Outside for 20 years

“Over the last 20 years, New York City has failed to house me and other people. That's why the sidewalks are so filled with homeless people. Every day I have to beg for money, sitting outside of restaurants and hoping someone gives me their leftovers. It's been like that for 20 years. I sleep on the sidewalks and very dark quiet places where I won't get my stuff stolen. It's usually on the east side of Manhattan, because on the west side they steal your stuff. Nobody bothers me over there. I have a quiet sleep. I carry a sheet around with me because that way I can just lay anywhere I need to. In winter we wear the clothes all winter long and we never get to take them off. You never get to see your legs. You never get to see your arms.”

Maybe it’s a dream

“I want to explore what it's like to be a gay male that's not homeless. I'm making little improvements here and there, and I'm actually enjoying what it is to be a gay male. And I look forward to indulging more in just having gay friends, having a boyfriend, having someone to love me, having someone to come home to. It is not too much for anybody to ask I would say. I just look forward to the next steps in my life, settling down with somebody, having someone love me, having someone grounded and being grounded myself. Maybe it's a dream, but hey, it could happen. At the end of the day, even if it's a dream, I'm entitled to dream, too.”

Interviewed in the summer of 2023

Audio : https://www.fromthestreetstotheheart.com/terry

Stephen, 23

“I identify as a bisexual polyamorous trans man. My pronouns are he, him. I currently reside in Brooklyn, New York.Originally I am from south Florida.”

It hit me

“It was extremely rough growing up in Florida. A lot of my childhood traumas originate in my Jamaican heritage and my parents' conservative upbringings. To this day Jamaica is still the number one most homophobic country in the world. I knew as a child that my family was homophobic. I was being bullied mercilessly throughout my entire school experience and was not really able to make friends. Going online on social media tought me a lot. There were other queer children at my school. We were all openly queer and treated as freaks and outcasts and we banded together for safety and for comfort. We were all experimenting with different labels and identities because of all the information that we found online. At 16 it hit me. I realised I’m gay as hell. I’m a man who likes men. That's why things aren't making sense. I don't want to be a girlfriend or a wife. I want to be a husband and a boyfriend. I desperately crave men in the way that men crave men.”

Kicked out

“At 18 I moved to my fathers family in the Bronx where I was forced to come out as I began my medical transition. My family disowned me. They didn't want anything to do with me anymore and kicked me out. I moved in with my partner at the time. They were also living with an extremely abusive family. We were living in terrible conditions, literally surrounded by roaches and rats every single day. We lived there for three months until their mentally unstable mother kicked us out.”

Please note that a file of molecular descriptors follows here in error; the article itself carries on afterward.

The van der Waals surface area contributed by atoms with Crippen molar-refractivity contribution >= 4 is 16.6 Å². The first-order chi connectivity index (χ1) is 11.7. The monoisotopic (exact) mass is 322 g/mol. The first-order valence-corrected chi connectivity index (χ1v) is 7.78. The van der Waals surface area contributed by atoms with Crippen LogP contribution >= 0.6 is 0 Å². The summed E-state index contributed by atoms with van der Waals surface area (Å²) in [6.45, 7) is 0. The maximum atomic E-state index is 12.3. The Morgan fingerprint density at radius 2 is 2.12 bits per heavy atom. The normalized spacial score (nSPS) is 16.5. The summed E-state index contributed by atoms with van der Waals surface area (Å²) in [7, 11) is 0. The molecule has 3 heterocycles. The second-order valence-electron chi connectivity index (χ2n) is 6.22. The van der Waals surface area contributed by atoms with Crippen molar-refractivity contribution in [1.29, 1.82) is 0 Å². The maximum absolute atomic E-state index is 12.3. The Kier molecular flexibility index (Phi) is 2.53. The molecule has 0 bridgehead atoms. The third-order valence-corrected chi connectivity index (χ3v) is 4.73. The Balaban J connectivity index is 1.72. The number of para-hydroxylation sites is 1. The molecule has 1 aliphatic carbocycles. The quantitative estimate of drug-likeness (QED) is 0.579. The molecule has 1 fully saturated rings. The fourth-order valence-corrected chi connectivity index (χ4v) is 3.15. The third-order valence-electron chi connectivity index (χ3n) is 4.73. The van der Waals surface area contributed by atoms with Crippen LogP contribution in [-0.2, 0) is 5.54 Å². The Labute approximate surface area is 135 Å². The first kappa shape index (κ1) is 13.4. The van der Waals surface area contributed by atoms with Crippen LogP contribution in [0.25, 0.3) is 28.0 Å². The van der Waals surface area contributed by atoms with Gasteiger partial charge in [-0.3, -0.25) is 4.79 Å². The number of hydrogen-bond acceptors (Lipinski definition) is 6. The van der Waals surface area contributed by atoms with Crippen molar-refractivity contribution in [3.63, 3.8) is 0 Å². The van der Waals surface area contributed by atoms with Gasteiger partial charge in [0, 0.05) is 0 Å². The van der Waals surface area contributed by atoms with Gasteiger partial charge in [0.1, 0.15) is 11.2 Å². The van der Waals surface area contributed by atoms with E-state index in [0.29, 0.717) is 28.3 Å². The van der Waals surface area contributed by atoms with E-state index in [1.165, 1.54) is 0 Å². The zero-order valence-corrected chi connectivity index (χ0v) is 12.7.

I know what hell is like

“From December 4th, 2018, we entered into the New York shelter system. After a long, brutal and painful 12 hours waiting to be processed the most traumatic period of my life started. You do not know cruelty, you do not know lack of humanity, lack of basic decency. You do not know the horrors of the state that we live under in this country, and the systematic oppression of people until you've experienced homelessness in those shelters. We are treated as less than human. We are treated as second class citizens. We were treated as dogs. I survived the shelters for three years and I know what hell is like.”

“We were placed into a family shelter. The first one being Auburn Place in Brooklyn. We had to put my partner as head of household. Now keep in mind, both me and my ex are transmasculine. They had already been medically transitioning and they had already had all their documents changed and updated. Due to just starting hormone therapy and lacking updated documents, my partner and I were perceived as a cisgender couple by shelter staff. In the shelter system only the head of household was allowed to speak, which forced me to advocate for my partner who struggled to communicate. Staff threatened violence if I spoke out, emphasizing the power dynamics within the shelter where the head of the household held all authority.”

“The Auburn Place Shelter was a living nightmare. Security measures resembled TSA checkpoints with aggressive staff. Any sign of dissent or discomfort was met with harsh treatment, including physical violence. Elderly, disabled, and vulnerable individuals were subjected to brutality by security guards for minor infractions, such as voicing complaints about living conditions. The living quarters were dehumanizing, resembling prison cells with minimal amenities and unclean conditions. Residents were forced to endure unbearable smells, including the stench of a decomposing body. The lack of dignity extended to basic hygiene items, with residents receiving meager supplies and limited access to essential items like toilet paper. The strict curfew enforced by the shelter resulted in residents being kicked out for minor infractions, leaving them to fend for themselves on the streets. Overall, the Auburn Place Shelter represented a place of despair, where residents endured physical and psychological trauma while struggling to survive in deplorable conditions.”